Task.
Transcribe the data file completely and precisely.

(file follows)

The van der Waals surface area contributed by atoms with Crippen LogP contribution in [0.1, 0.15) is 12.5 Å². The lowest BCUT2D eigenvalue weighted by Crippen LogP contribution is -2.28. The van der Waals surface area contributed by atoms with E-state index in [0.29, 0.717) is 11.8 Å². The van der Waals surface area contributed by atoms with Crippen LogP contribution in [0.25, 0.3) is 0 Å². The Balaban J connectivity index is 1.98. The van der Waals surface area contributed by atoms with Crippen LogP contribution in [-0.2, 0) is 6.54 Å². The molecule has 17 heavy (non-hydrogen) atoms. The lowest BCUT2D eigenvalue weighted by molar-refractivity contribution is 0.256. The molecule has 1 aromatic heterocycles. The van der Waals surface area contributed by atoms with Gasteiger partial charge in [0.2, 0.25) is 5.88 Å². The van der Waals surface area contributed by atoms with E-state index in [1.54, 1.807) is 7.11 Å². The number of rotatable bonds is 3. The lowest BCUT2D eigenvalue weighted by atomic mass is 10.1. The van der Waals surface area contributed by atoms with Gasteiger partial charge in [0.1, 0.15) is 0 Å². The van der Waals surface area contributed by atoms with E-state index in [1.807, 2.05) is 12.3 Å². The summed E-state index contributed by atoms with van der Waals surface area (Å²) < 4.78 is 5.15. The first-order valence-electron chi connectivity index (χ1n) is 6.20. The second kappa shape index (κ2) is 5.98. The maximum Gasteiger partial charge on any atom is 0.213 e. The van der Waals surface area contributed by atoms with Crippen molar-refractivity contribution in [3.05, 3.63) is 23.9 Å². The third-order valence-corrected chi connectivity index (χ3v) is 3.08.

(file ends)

The van der Waals surface area contributed by atoms with Crippen LogP contribution in [0.1, 0.15) is 12.5 Å². The lowest BCUT2D eigenvalue weighted by Crippen LogP contribution is -2.28. The van der Waals surface area contributed by atoms with E-state index in [0.29, 0.717) is 11.8 Å². The van der Waals surface area contributed by atoms with Crippen LogP contribution in [0.25, 0.3) is 0 Å². The Balaban J connectivity index is 1.98. The van der Waals surface area contributed by atoms with Crippen LogP contribution in [-0.2, 0) is 6.54 Å². The molecule has 17 heavy (non-hydrogen) atoms. The lowest BCUT2D eigenvalue weighted by molar-refractivity contribution is 0.256. The molecule has 1 aromatic heterocycles. The van der Waals surface area contributed by atoms with Gasteiger partial charge in [0.2, 0.25) is 5.88 Å². The van der Waals surface area contributed by atoms with E-state index in [1.54, 1.807) is 7.11 Å². The number of rotatable bonds is 3. The lowest BCUT2D eigenvalue weighted by atomic mass is 10.1. The van der Waals surface area contributed by atoms with Gasteiger partial charge in [0.1, 0.15) is 0 Å². The van der Waals surface area contributed by atoms with E-state index in [1.807, 2.05) is 12.3 Å². The summed E-state index contributed by atoms with van der Waals surface area (Å²) < 4.78 is 5.15. The first-order valence-electron chi connectivity index (χ1n) is 6.20. The second kappa shape index (κ2) is 5.98. The maximum Gasteiger partial charge on any atom is 0.213 e. The van der Waals surface area contributed by atoms with Crippen molar-refractivity contribution in [3.05, 3.63) is 23.9 Å². The third-order valence-corrected chi connectivity index (χ3v) is 3.08.